Worts and All with Airmid

Worts and All with Airmid is written by Gillian Green. The portrait of Airmid is by Morgaine du Mer.  

Merry meet friends! My name is Airmid--a great great great great great great granddaughter of the Tuatha de Danaan--the children of the Goddess Danu. My family were legendary healers and herbalists, and I'm here to pass along some of our plant-lore and wisdom. This is called Wortcunning--a funny name! In the old days, healing plants were called "worts." You may have heard of Mugwort, Lungwort and St John's Wort. Wort is an old word for "root" and it became a part of the names of many helpful plants.

Brigid's Healing Herbs
Imbolc is a very special occasion for we wort-cunning folks because this is Brigid's time of the year. She is the patron of healers as well as smiths, poets and brewers! She is also the goddess of hearth and home. If you don't know Brigid, let me tell you a few things about her. 

Some of her nicknames are Keeper of the Flame, Spark of Wisdom and Bright Arrow. From this you can see that Fire is her element. This goes with the fires of Imbolc, when we start to see the first signs that warmth is returning to the land--the days are getting longer, and if you look closely you may see catkins starting to bud on the branches of the willows and other trees. 

One of Brigid's plants is the crocus. Why? Because this is one of the first flowers to pop up around Imbolc time. Sometimes on Imbolc, the crocuses in my garden have even poked their heads up through the snow, along with hellebore flowers and snowdrops. They have an important message to deliver--Spring is coming! Another one of Brigid's plants is coltsfoot which is also among the first plants to bloom in the Spring. You may have noticed coltsfoot flowering on wooded hillsides or beside the road. Sometimes their yellow heads are mistaken for dandelions but it's much too early for dandelions yet.

Rowan and oak are two trees that belong to Brighid. Oak is hers because there is a sacred site in Ireland at Kildare where Brigid was supposed to have lived. Kildare in Irish is "Cill Dara" which means "church of the oak." Brigid's fiery arrows are said to be made of rowan wood, and in some legends she carries a rowan wand. In the Celtic lands, mothers hang a cross of rowan over their babies' cradle and recite a prayer to Brighid for protection of the children. The red berries of rowan are called Caora Teine (fire sparkle) in Irish. Last but not least, the blackberry is another one of Brigid's plants. I'm not sure why this is, except to guess that maybe since she is the patron of blacksmiths, she might have been the first one to use blackberry leaves as the cure for burns.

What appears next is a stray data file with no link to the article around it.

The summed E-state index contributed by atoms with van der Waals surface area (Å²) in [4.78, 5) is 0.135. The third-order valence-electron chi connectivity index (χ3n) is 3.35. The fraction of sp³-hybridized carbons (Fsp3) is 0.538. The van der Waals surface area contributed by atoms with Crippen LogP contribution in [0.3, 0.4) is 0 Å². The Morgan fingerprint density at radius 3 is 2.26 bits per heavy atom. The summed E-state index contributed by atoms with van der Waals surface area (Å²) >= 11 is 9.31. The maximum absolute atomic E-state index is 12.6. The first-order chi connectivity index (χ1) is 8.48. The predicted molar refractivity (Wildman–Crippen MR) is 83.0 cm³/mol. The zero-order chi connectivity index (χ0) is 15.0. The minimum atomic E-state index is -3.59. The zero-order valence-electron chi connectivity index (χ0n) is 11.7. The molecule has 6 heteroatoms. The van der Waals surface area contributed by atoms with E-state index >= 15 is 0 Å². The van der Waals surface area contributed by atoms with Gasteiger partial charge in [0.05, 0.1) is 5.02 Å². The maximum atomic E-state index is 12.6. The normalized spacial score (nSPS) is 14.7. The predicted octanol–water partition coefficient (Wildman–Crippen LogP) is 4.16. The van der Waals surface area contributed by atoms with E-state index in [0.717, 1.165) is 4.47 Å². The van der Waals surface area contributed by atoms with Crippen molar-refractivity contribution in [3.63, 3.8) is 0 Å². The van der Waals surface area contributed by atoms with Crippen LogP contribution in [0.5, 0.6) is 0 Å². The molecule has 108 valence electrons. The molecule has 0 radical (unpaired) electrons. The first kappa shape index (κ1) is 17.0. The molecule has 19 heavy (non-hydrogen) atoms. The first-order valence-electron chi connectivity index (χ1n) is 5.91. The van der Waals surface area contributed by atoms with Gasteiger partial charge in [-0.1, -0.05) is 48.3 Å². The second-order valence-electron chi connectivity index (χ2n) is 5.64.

Just imagine Brigid the healer dipping nine blackberry leaves in water from her sacred well and then putting them gently on a smithy's burnt hand, while saying to each leaf three times (27 times altogether): Three ladies came from the east, One with fire and two with frost. Out with fire, in with frost!

On Imbolc, I honored Brigid by decorating my altar with crocuses and snowdrops. I offer acorns too because they are the seeds of the oak, and Imbolc is seed time. The new moon of February is the best time to plant seeds. This year February has no new moon--the next new moon (and closest to this month) is on March 1.

If it's still too cold to sow your seeds straight out into your garden, you can still start some indoors on the new moon. The easiest herbs to start from seed indoors are basil, catnip, sage, thyme or any mint. Fill some recycled containers--empty yogurt cups, plastic containers from the grocery produce department, egg cartons, or whatever else you can think of--with potting soil. Follow the directions on the back of the seed packet for planting. Keep the soil moist by misting lightly, but don't let it stay soaking wet. And don't forget, when you plant your seeds think of your wishes for Spring and Summer and plant them too, so that they will sprout and grow with your herbs.

Another way to celebrate Imbolc, Brigid and Seed Time is to make a seed cake to enjoy at the sabbat feast or to share with friends. Here's one of my favorite recipes.

4 Cups flour
2 Cups sugar
2 Tablespoons caraway seeds
2 Cups butter, beat until creamy
8 Eggs
1 Grated nutmeg

Separate the egg yolks from the whites. In a large bowl, beat the butter until creamy. Add sugar and mix well. Beat the egg whites and add them, then beat the yolks and mix in. In another bowl, mix together the flour, nutmeg and seeds, then beat into the wet mixture. Pour this into a greased cake pan to bake at 425 for 1 to 1 1/2 hours, until toothpick inserted in center comes out clean. And as with any kitchen activity--this must be done with an adult!

May the Bright Arrow light your path with love and warm the seeds of your dreams. 

Spring Tonics
Greetings, Broomstix readers! It's your wortcunning friend Airmid back with you again on this happy, happy day. Why so happy? Because the green is finally returning to the meadows and woods, fields and hills, and even to your own backyard. Spring is here!